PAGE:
Category: In 1963

June 10, 1963: A profile in courage with lethal consequences


President Kennedy’s speech to the graduating class of American University in Washington DC on June 10, 1963, represented the beginning of his “strategy for peace”  to wind down the Cold War. His bold proposal for a joint U.S.-Soviet moon flight was part of this strategy.

Kennedy’s vigorous style and clear mind never had a more important goal — or more powerful enemies.

9) November 11, 1963: right-wing racist talked about how JFK would be shot

There were warnings in the fall of 1963 that President Kennedy’s life was in danger. JFK was hated by the political right for his increasingly forthright defense of peace and civil rights.

An undercover policer officer in Florida was canvassing his sources when he heard talk of a plot. And the details were specific.

Dec. 16, 1963: Behind closed doors, the Warren Commission is baffled

With the FBI’s report on Kennedy’s assassination, the Commission undertook to select staffers and figure out how to approach its work.

Chief Justice Warren complained about the leaks of the FBI report:  “I have read that report two or three times and I have not seen anything in there that has not been in the press.”

The Commissioners then held a wide-ranging discussion of JFK’s assasination, including:

What a senior KGB officer said about Lee Harvey Oswald

Nikolai Leonov
Insider: Fidel Castro, Nikolai Leonov, and Nikita Khrushchev

Nikolai S. Leonov has an interesting perspective on the story of the assassination of President John F. Kennedy.

Leonov joined the KGB in 1958 and retired in 1991 with the rank of Lieutenant General. In the spring of 1963, his fluency in Spanish gained him the job as the Russian interpreter for Cuba president Fidel Castro during his first visit to the USSR in the spring of 1963, In the photo above he is the man standing between and behind Castro and Soviet leader Nikita Khrushchev. …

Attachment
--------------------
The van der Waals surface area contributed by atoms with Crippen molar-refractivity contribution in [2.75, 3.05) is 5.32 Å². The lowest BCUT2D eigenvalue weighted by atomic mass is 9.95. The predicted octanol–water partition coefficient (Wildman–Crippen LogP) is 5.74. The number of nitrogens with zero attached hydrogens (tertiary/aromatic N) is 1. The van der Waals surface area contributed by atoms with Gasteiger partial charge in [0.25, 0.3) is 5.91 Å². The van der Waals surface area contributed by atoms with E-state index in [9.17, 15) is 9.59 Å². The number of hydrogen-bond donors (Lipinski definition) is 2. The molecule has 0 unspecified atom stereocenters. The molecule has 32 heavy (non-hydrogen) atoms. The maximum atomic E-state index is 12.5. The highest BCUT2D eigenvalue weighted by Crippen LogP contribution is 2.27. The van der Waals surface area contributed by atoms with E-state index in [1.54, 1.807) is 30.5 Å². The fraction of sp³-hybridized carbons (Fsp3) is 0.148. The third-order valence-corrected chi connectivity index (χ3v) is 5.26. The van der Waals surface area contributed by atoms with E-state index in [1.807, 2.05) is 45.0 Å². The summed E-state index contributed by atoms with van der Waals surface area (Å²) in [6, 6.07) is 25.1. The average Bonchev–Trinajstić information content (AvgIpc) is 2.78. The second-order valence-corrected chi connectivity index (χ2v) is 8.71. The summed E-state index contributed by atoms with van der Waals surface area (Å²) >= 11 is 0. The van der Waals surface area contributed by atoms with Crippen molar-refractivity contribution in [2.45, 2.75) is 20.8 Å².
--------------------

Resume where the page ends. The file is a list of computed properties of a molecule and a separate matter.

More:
Sept. 27, 1963: Oswald arrives in Mexico City

On this day 55 years ago, a strange American visitor appeared at the Soviet and Cuban consulates in Mexico City. His name would soon be world famous: Lee Harvey Oswald. Within 24 hours, a joint US-Mexico intelligence gathering operation received wiretap reports on his unusual actions.

The story of what happened next is told in Bill Simpich’s groundbreaking new book, “State Secret: Wiretapping in Mexico City, Double Agents, and the Framing of Lee Oswald,” which is being serialized by MaryFerrell.org.

In a season of JFK sotries distinguished by ill-informed experts, bogus revelations, and a Fox News fibber, Simpich’s book qualifies as the most important piece of JFK scholarship to be published this year.

The political movie that JFK wanted Hollywood to make 

When it was released in 1964, the movie’s chilling message about the fragility of American democracy and the danger of far-Right paranoia was underscored by a real-life backstory that was just as disturbing. Frankenheimer made Seven Days in May at the personal urging of President John F. Kennedy, who’d clashed with an Army general with extremist views early in his administration, and apparently feared such a cabal really was possible. Sadly, JFK did not live to see the film he helped bring to the screen

Source: The Movie That JFK Wanted Made, But Didn’t Live to See | Boundary Stones: WETA’s Washington DC History Blog (h/t Marshal)

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